March 20, 1872
On this date in 1872, the Methodist Church transferred the grounds, buildings and legal control of the East Alabama Male College in Auburn to the state of Alabama. The institution was rechartered as the Agricultural and Mechanical College of Alabama, the first land-grant college in the South to be established separate from the state university. In 1892, the college became the first four-year coeducational school in the state. Then in 1899, the school became Alabama Polytechnic Institute and finally, in 1960, was renamed Auburn University. The institution is one of only 13 American schools designated as a land-grant, sea-grant and space-grant research center. Auburn’s athletic program is part of the Southeastern Conference (SEC) and the school has been recognized as having some of the best agriculture, fisheries and poultry science programs in the South.
Read more at Encyclopedia of Alabama or Auburn University.
Samford Hall, 1897. The building currently houses the offices of the Auburn University administration. (Glomerata, Auburn University, Wikipedia)
Isaac Taylor Tichenor was the pastor at First Baptist Church in Montgomery for many years in the mid-19th century before becoming president of the Agricultural and Mechanical College of Alabama (now Auburn University) in Lee County in 1872. (From Encyclopedia of Alabama, courtesy of Alabama Department of Archives and History)
Alabama Polytechnic Institute cadets drill in Ross Square, c. 1917. (Auburn University Libraries Digital Archives, Wikipedia)
Cadet captains, 1887. During the 19th century, many colleges and universities required students to participate in military training. (From Encyclopedia of Alabama, courtesy of Auburn University Libraries)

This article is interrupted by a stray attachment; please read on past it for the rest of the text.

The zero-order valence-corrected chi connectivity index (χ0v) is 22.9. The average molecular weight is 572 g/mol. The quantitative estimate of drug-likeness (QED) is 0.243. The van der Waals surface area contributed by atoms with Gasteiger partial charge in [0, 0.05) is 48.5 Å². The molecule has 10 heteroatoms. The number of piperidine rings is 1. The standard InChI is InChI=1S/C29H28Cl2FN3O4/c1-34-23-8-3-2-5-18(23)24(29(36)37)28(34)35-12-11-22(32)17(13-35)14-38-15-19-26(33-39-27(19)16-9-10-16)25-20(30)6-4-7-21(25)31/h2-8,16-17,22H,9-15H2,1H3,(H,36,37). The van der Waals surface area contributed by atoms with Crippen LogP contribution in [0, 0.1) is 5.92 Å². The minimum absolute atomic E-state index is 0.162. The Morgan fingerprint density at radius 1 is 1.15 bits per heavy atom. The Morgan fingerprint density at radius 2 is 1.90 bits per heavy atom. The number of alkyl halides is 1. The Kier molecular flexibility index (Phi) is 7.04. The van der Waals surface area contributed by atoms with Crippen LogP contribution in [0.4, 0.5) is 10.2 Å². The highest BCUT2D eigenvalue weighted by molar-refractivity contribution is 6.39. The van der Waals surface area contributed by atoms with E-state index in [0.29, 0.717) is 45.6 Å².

University president Charles Coleman Thach (1860-1921) was a graduate of what is now Auburn University. During his tenure, the school, by then called Alabama Polytechnic University, greatly expanded its extension services. ((From Encyclopedia of Alabama, courtesy of Auburn University Libraries)
Auburn University began admitting women as undergraduates in 1892. Smith Hall, opened in 1921, was the first residential hall on campus for women. (From Encyclopedia of Alabama, courtesy of Auburn University Libraries)
Jersey dairy cows grazing near Comer Hall at Auburn University, c. 1924. Comer Hall houses the administrative offices of the university’s College of Agriculture. (From Encyclopedia of Alabama, courtesy of the Auburn University Libraries)
One of the largest universities in Alabama, Auburn University is one of three land-grant institutions in the state. Located in west-central Lee County, it was chartered by Methodists as East Alabama Male College in 1856 and went through several name changes before becoming Auburn University in 1960. (From Encyclopedia of Alabama, photograph by Justin Dubois)
The Jule Collins Smith Museum of Fine Art opened on the Auburn University campus in 2003. The museum houses a diverse collection of prints, sculpture and painting, including the Advancing American Art collection and one of the largest holdings of Audubon prints in the nation. (From Encyclopedia of Alabama, courtesy of Auburn University Photographic Services)
Auburn University’s Ralph B. Draughon Library was built in 1962 and named for the institution’s 10th president. It houses approximately 2.5 million volumes. (From Encyclopedia of Alabama, photograph by Justin Dubois)
The 2006 men’s and women’s AU championship swim teams pose at Toomer’s Corner. Although football garners the most attention at Auburn, its swimming teams consistently finish at the top of their sport. A number of Auburn swimmers have medalled in the Olympics, including three-time gold-medalists Kristy Coventry and Ambrose “Rowdy” Gaines. (From Encyclopedia of Alabama, courtesy of Auburn University Photographic Services)
Aerial view of Jordan Hare Stadium, Auburn Arena, The Village, Samuel Ginn Engineering Complex, and the Haley Center, 2013. (Vestaviahills, Wikipedia)
For more on Alabama’s bicentennial, go to Alabama 200.